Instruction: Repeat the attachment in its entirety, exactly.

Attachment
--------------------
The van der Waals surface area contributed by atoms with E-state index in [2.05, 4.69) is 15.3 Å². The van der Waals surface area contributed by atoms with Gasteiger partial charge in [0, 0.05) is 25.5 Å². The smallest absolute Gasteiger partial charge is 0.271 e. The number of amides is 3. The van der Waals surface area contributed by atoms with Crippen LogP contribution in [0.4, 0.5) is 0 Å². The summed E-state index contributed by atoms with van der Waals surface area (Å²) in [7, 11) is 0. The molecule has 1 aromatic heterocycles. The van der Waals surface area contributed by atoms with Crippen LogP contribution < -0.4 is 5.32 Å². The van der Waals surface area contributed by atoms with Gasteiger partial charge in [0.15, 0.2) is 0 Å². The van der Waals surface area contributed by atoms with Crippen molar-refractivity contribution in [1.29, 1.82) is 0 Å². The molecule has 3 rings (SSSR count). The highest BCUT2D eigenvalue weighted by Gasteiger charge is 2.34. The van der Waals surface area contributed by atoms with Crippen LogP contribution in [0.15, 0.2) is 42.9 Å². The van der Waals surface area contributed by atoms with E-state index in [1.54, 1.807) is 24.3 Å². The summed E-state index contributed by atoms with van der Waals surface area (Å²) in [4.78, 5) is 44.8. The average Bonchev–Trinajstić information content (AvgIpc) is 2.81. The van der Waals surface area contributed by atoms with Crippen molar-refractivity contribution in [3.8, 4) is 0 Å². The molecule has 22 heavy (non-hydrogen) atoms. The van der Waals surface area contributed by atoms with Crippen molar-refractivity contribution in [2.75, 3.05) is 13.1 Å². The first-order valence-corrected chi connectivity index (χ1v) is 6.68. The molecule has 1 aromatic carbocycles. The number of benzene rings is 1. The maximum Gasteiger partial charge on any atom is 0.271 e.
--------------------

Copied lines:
The van der Waals surface area contributed by atoms with E-state index in [2.05, 4.69) is 15.3 Å². The van der Waals surface area contributed by atoms with Gasteiger partial charge in [0, 0.05) is 25.5 Å². The smallest absolute Gasteiger partial charge is 0.271 e. The number of amides is 3. The van der Waals surface area contributed by atoms with Crippen LogP contribution in [0.4, 0.5) is 0 Å². The summed E-state index contributed by atoms with van der Waals surface area (Å²) in [7, 11) is 0. The molecule has 1 aromatic heterocycles. The van der Waals surface area contributed by atoms with Crippen LogP contribution < -0.4 is 5.32 Å². The van der Waals surface area contributed by atoms with Gasteiger partial charge in [0.15, 0.2) is 0 Å². The van der Waals surface area contributed by atoms with Crippen molar-refractivity contribution in [1.29, 1.82) is 0 Å². The molecule has 3 rings (SSSR count). The highest BCUT2D eigenvalue weighted by Gasteiger charge is 2.34. The van der Waals surface area contributed by atoms with Crippen LogP contribution in [0.15, 0.2) is 42.9 Å². The van der Waals surface area contributed by atoms with E-state index in [1.54, 1.807) is 24.3 Å². The summed E-state index contributed by atoms with van der Waals surface area (Å²) in [4.78, 5) is 44.8. The average Bonchev–Trinajstić information content (AvgIpc) is 2.81. The van der Waals surface area contributed by atoms with Crippen molar-refractivity contribution in [3.8, 4) is 0 Å². The molecule has 22 heavy (non-hydrogen) atoms. The van der Waals surface area contributed by atoms with Crippen molar-refractivity contribution in [2.75, 3.05) is 13.1 Å². The first-order valence-corrected chi connectivity index (χ1v) is 6.68. The molecule has 1 aromatic carbocycles. The number of benzene rings is 1. The maximum Gasteiger partial charge on any atom is 0.271 e.